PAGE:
Warning: Check your government travel advisory before you plan a trip to Tunisia. Some governments have raised their travel advice to "Exercise a High Degree of Caution" due to the threat of terrorism.
Tunisians are aware that tourists bring much needed money into the economy, so scams, con artists, rip-offs and harrassment of visitors is much less of a concern than it is in other countries throughout the region.
Violent crime in Tunisia is pretty rare, and visitors are rarely targeted in attacks. However, there is a risk of kidnapping in Tunisia, particularly in border areas and in Mount Chaambi National Park.
Petty theft, pickpocketing, and bag snatching are more common than violent assault or muggings, but remain pretty rare. Watch out for the drive-by bag snatchers. The bike flashes past and the passenger snatches purses, handbags or cameras from tourists. Several people have been knocked over and injured. Don‘t walk around with your bag hanging out where anyone can grab it if they feel so inclined.
Incidents of pickpocketing and bag snatching is higher in crowded streets and marketplaces of Tunisia, where criminals can more easily lose themselves in the crowd.
Theft of valuable items from vehicles is also a risk, with computers, luggage, and cameras being the most highly desired items. Yes, you may well have locked all the doors and put the alarm on, but anyone with a rock can break the window and steal your gadgets regardless of the door being locked.
Civil unrest is common in the country. Avoid all protests or demonstrations, which may turn violent unexpectedly.
As a general rule, check the price of everything before you order or even touch anything. Overpriced food and beverages is a very common scam, and more often than not this is backed up with some reasonably intimidating stand over tactics. The really irritating thing is that the police rarely do anything when it happens.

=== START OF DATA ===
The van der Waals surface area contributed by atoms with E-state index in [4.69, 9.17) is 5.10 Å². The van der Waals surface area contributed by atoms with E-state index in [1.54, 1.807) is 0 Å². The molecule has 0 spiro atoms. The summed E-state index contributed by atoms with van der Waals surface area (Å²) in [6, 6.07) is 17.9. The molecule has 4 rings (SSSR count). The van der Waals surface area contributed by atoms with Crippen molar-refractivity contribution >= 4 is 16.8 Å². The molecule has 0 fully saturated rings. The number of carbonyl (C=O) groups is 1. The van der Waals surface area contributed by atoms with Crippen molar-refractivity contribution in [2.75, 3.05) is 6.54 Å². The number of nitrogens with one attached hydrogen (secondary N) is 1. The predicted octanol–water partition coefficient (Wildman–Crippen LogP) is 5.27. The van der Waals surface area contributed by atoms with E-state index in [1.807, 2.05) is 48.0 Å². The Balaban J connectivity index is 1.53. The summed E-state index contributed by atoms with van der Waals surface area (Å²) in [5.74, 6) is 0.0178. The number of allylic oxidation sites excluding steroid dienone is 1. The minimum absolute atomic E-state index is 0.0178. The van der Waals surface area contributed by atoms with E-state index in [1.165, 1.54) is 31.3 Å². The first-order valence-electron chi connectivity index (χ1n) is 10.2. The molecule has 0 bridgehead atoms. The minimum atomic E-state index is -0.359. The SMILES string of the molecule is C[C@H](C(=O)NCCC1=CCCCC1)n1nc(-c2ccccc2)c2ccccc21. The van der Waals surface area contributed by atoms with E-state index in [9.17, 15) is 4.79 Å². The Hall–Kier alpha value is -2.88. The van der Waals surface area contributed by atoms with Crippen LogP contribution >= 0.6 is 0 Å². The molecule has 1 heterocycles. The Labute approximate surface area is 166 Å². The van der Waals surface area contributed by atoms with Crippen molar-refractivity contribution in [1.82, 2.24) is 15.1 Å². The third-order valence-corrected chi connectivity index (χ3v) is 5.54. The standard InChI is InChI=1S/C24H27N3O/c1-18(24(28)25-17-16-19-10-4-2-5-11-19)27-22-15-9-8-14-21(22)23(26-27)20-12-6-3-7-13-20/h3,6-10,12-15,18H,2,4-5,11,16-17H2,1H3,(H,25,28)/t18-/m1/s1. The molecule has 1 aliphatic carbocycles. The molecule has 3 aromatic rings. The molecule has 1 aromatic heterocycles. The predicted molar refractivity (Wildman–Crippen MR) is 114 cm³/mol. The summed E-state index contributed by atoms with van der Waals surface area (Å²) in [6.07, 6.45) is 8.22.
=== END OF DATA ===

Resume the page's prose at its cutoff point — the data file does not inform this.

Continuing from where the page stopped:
Taxi drivers seem to take particular delight and pride in the way they run their particular scams. The usual standard tactic is to simply give a mind bogglingly high quote for the ride at the beginning of the journey instead of putting the meter on.
However, the taxi drivers are savvy enough to know that some people will insist on putting the meter on, so they drive the longest way possible with the taxi meter on, just to show you that they weren‘t trying to rip you off, when of course, that‘s exactly what they were trying to do.
Beware of henna artists in market areas. A lot of them use what is called ‘black henna‘ which can give nasty reactions after a period of weeks. Many of them will offer a spot test, where they put a bit of it on and tell you to come back the next day to see if you get a reaction. Problem being, the reaction can take three weeks to occur.
Some henna artists show a medical form saying that their henna is safe, even though they know it isn‘t. So be careful.
If you're not used to the cut and thrust of haggling in a tourist destination, the merchants and shopkeepers in the medina can come across as rude. It isn‘t just that they‘re trying their hardest to rip you off as much as they possibly can, it‘s also how pushy they are about it. Some of them will literally grab you and try to show you their wares or pull you into their shop while quoting utterly insane prices.
Shopkeepers tend to quote three prices. The first one is incredibly high, to see if you fall for it. They will then often lower the price substantially, and by comparison you think that‘s a good deal. But it‘s still ludicrously high. Only after that can serious negotiating begin.
An easy way to avoid harassment is to keep moving, smile and say “Non, merci.“, and most of all, keep walking.
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Tunisia is a Muslim country, and it's important to respect the local tradition, customs and religion. Here's everything you need to know before you go.